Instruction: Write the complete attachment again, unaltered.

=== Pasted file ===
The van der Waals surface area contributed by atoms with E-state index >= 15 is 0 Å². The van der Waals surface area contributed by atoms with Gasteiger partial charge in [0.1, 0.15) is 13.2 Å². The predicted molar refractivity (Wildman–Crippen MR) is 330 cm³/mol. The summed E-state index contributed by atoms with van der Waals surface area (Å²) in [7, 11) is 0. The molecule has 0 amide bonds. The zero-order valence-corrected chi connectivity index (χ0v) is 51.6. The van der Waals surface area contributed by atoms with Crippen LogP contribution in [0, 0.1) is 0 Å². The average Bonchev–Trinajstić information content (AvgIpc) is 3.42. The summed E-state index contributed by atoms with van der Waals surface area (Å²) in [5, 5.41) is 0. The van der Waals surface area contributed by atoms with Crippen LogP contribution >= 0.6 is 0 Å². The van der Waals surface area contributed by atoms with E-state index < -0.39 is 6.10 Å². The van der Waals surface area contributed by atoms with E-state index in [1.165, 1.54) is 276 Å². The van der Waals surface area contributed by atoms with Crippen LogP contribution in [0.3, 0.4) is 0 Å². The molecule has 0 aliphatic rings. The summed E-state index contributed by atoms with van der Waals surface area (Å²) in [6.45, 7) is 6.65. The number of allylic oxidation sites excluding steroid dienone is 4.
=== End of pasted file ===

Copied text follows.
The van der Waals surface area contributed by atoms with E-state index >= 15 is 0 Å². The van der Waals surface area contributed by atoms with Gasteiger partial charge in [0.1, 0.15) is 13.2 Å². The predicted molar refractivity (Wildman–Crippen MR) is 330 cm³/mol. The summed E-state index contributed by atoms with van der Waals surface area (Å²) in [7, 11) is 0. The molecule has 0 amide bonds. The zero-order valence-corrected chi connectivity index (χ0v) is 51.6. The van der Waals surface area contributed by atoms with Crippen LogP contribution in [0, 0.1) is 0 Å². The average Bonchev–Trinajstić information content (AvgIpc) is 3.42. The summed E-state index contributed by atoms with van der Waals surface area (Å²) in [5, 5.41) is 0. The van der Waals surface area contributed by atoms with Crippen LogP contribution >= 0.6 is 0 Å². The van der Waals surface area contributed by atoms with E-state index < -0.39 is 6.10 Å². The van der Waals surface area contributed by atoms with E-state index in [1.165, 1.54) is 276 Å². The van der Waals surface area contributed by atoms with Crippen LogP contribution in [0.3, 0.4) is 0 Å². The molecule has 0 aliphatic rings. The summed E-state index contributed by atoms with van der Waals surface area (Å²) in [6.45, 7) is 6.65. The number of allylic oxidation sites excluding steroid dienone is 4.